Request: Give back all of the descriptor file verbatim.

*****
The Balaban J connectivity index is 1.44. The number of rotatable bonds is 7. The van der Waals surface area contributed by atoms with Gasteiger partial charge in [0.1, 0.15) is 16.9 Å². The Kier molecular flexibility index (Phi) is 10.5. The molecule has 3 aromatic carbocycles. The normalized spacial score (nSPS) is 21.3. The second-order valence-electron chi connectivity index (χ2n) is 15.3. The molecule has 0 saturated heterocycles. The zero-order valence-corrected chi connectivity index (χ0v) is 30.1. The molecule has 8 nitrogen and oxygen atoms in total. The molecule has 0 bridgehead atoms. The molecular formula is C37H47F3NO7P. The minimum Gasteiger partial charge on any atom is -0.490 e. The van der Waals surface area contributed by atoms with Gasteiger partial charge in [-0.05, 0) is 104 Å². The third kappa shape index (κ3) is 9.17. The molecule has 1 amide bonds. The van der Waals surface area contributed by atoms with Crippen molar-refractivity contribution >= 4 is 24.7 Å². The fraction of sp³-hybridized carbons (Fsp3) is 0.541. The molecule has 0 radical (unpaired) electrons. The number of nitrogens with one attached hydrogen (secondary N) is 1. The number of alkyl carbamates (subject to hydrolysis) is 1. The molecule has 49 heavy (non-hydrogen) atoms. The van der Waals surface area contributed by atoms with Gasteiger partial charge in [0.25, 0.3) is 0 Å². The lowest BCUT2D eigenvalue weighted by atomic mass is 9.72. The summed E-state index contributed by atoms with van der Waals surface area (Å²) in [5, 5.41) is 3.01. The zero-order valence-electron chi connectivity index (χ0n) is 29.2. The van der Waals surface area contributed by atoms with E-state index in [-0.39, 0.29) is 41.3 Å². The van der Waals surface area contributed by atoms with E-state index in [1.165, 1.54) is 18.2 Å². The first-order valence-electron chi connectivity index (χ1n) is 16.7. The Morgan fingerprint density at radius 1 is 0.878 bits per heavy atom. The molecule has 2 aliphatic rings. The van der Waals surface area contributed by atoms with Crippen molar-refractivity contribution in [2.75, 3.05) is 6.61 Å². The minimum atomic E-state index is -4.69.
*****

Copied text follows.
The Balaban J connectivity index is 1.44. The number of rotatable bonds is 7. The van der Waals surface area contributed by atoms with Gasteiger partial charge in [0.1, 0.15) is 16.9 Å². The Kier molecular flexibility index (Phi) is 10.5. The molecule has 3 aromatic carbocycles. The normalized spacial score (nSPS) is 21.3. The second-order valence-electron chi connectivity index (χ2n) is 15.3. The molecule has 0 saturated heterocycles. The zero-order valence-corrected chi connectivity index (χ0v) is 30.1. The molecule has 8 nitrogen and oxygen atoms in total. The molecule has 0 bridgehead atoms. The molecular formula is C37H47F3NO7P. The minimum Gasteiger partial charge on any atom is -0.490 e. The van der Waals surface area contributed by atoms with Gasteiger partial charge in [-0.05, 0) is 104 Å². The third kappa shape index (κ3) is 9.17. The molecule has 1 amide bonds. The van der Waals surface area contributed by atoms with Crippen molar-refractivity contribution >= 4 is 24.7 Å². The fraction of sp³-hybridized carbons (Fsp3) is 0.541. The molecule has 0 radical (unpaired) electrons. The number of nitrogens with one attached hydrogen (secondary N) is 1. The number of alkyl carbamates (subject to hydrolysis) is 1. The molecule has 49 heavy (non-hydrogen) atoms. The van der Waals surface area contributed by atoms with Gasteiger partial charge in [0.25, 0.3) is 0 Å². The lowest BCUT2D eigenvalue weighted by atomic mass is 9.72. The summed E-state index contributed by atoms with van der Waals surface area (Å²) in [5, 5.41) is 3.01. The zero-order valence-electron chi connectivity index (χ0n) is 29.2. The van der Waals surface area contributed by atoms with E-state index in [-0.39, 0.29) is 41.3 Å². The van der Waals surface area contributed by atoms with E-state index in [1.165, 1.54) is 18.2 Å². The first-order valence-electron chi connectivity index (χ1n) is 16.7. The Morgan fingerprint density at radius 1 is 0.878 bits per heavy atom. The molecule has 2 aliphatic rings. The van der Waals surface area contributed by atoms with Crippen molar-refractivity contribution in [2.75, 3.05) is 6.61 Å². The minimum atomic E-state index is -4.69.